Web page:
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The Carthage Press
  • For Jasper County Presiding Commissioner

  • Two people are running for the Republican nomination for Jasper County Presiding Commissioner.
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  • The Jasper County Presiding Commissioner leads the three-member body that governs the county and manages roads and bridges and the county budget.
    While the two associate commissioners are elected by voters in an eastern district and a western district, the presiding commissioner is elected by all Jasper County voters and serves a four-year term.
    The presiding commissioner presides over the weekly commission meetings and serves in other duties.
    Two people are running for the Republican nomination for Jasper County Presiding Commissioner. Since there is no candidate from any other party, the winner of this race is virtually assured of winning the next four-year term.
    The Carthage Press sent each of the two candidates a questionnaire with basic questions about the candidate's background and qualifications for the job. Here are their answers.
     
    Name: John Bartosh
    Q. How long have you lived in Jasper County?
    A. 36 years.
    Q. Talk about your background
    A. In 1978 we moved here and we bought Dairy D Dairy and milked 300 cows, that was a family operation. My dad and brother and me did that. I milked in the morning and he milked in the afternoon.  Then we sold out in 1986 and I bought Ozark Sanitation. I had a contract with every city in Jasper County except for Joplin because they hauled for themselves, and Carl Junction. I was the largest trash hauler in Jasper County, then I sold that in 1991 and I bought Four-State Stockyards and ran that from 1994 to 2000. At that time, I started Four-State Sanitation. Then I sold them about a year apart and didn't know what I was going to do so I built the Lucky J. We opened that in 2003, then I sold that to my kids before I was elected, then I didn't really know what I was going to do. It didn't retire me, but we were comfortable, so then I ran for this job.
    Q. Why did you decide to run for Jasper County Commissioner?
    A. A bunch of friends and I were in Mexico on the beach and one of them, one of the judges, said you know what, you're not doing anything, you'd make a good commissioner, why don't you run. At that time, in the Sheriff's fight, poor Chuck just let him beat him down, Chuck just wouldn't fight back. And I see why, but we all knew Chuck was going to get beat no matter what, he beat himself, and I told Chuck Surface that. I said I didn't run against you because you did something wrong. I got going, then I wanted to have something for my wife to do, so we bought the dry cleaners and she's running that, and we've got 24 rental houses. That's the story of my life. I used to have a catering business.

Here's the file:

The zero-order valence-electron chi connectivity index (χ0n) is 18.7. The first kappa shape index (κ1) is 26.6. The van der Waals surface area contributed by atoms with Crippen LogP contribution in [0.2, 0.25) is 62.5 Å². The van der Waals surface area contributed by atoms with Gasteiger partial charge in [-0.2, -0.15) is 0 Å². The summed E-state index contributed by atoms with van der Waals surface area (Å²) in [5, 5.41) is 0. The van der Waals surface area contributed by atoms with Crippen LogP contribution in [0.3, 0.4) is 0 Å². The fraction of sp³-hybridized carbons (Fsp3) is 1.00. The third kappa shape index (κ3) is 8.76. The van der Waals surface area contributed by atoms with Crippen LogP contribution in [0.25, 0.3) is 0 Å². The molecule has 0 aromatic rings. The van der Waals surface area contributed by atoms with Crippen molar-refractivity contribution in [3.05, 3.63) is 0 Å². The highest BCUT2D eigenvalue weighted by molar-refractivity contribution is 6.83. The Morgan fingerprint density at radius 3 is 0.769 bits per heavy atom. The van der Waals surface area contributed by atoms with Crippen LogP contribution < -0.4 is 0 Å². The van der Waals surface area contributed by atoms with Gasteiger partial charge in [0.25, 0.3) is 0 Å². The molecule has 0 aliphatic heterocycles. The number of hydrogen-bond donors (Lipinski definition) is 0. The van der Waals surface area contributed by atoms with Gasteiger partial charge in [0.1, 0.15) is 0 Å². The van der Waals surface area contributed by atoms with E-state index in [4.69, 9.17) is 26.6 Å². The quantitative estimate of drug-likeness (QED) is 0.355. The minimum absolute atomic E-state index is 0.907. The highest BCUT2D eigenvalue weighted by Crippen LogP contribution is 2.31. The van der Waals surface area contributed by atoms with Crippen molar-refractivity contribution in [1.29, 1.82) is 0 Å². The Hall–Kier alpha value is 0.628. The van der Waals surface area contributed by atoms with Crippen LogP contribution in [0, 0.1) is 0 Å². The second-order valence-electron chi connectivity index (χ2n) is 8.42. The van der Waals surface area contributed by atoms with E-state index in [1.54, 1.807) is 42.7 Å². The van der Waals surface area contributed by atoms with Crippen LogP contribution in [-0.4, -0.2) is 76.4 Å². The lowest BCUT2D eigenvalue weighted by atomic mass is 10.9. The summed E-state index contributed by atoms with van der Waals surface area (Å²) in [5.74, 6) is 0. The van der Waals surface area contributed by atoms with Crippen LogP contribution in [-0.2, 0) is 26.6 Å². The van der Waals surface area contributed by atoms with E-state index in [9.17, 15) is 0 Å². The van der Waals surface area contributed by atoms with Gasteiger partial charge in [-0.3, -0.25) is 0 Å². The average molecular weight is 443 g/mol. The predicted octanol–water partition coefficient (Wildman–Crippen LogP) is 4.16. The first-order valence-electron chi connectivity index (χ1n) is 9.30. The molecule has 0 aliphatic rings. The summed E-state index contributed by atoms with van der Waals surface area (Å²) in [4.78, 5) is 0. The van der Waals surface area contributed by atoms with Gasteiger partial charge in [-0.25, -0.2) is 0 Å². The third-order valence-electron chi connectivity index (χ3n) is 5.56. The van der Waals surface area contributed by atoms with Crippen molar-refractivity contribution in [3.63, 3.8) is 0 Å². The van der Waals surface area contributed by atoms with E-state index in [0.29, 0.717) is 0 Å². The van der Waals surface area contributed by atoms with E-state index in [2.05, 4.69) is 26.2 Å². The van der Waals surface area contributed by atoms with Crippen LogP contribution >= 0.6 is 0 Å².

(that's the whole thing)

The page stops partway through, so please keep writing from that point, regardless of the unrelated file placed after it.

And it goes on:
Page 2 of 4 - Q. Talk about the job you are seeking. Why do you want to be Jasper County Presiding Commissioner?
    A. When I ran for the job, I didn't know a whole lot about what it was about and I decided after a few weeks into it that I'd been planning for this job all my life with all those businesses and all the employees that go with it. It just puts you in a position where you know how to deal with people. A lot of people get upset and people are mad when they come in here, that doesn't bother me at all. I like to make people happy when they walk out of here and that the challenge for me. You can get some stuff done and to me, my job comes pretty easy.
    Q. What qualifies you to be presiding commissioner?
    A. What I've done with my life before this was getting me ready for this. Because to be efficient at this job, you have to have run a business and worked with a lot of employees because if you haven't, these people will crucify you. You can't take anything personally. You just can't because it will get you down.
    Q. Why are you a better choice than your opponent?
    A. I feel like I'm better suited for the job. To my knowledge he's never owned a business and he's never had employees.
    Q. What are some of the topics/challenges you see facing the commission and what would you like to see done to face them.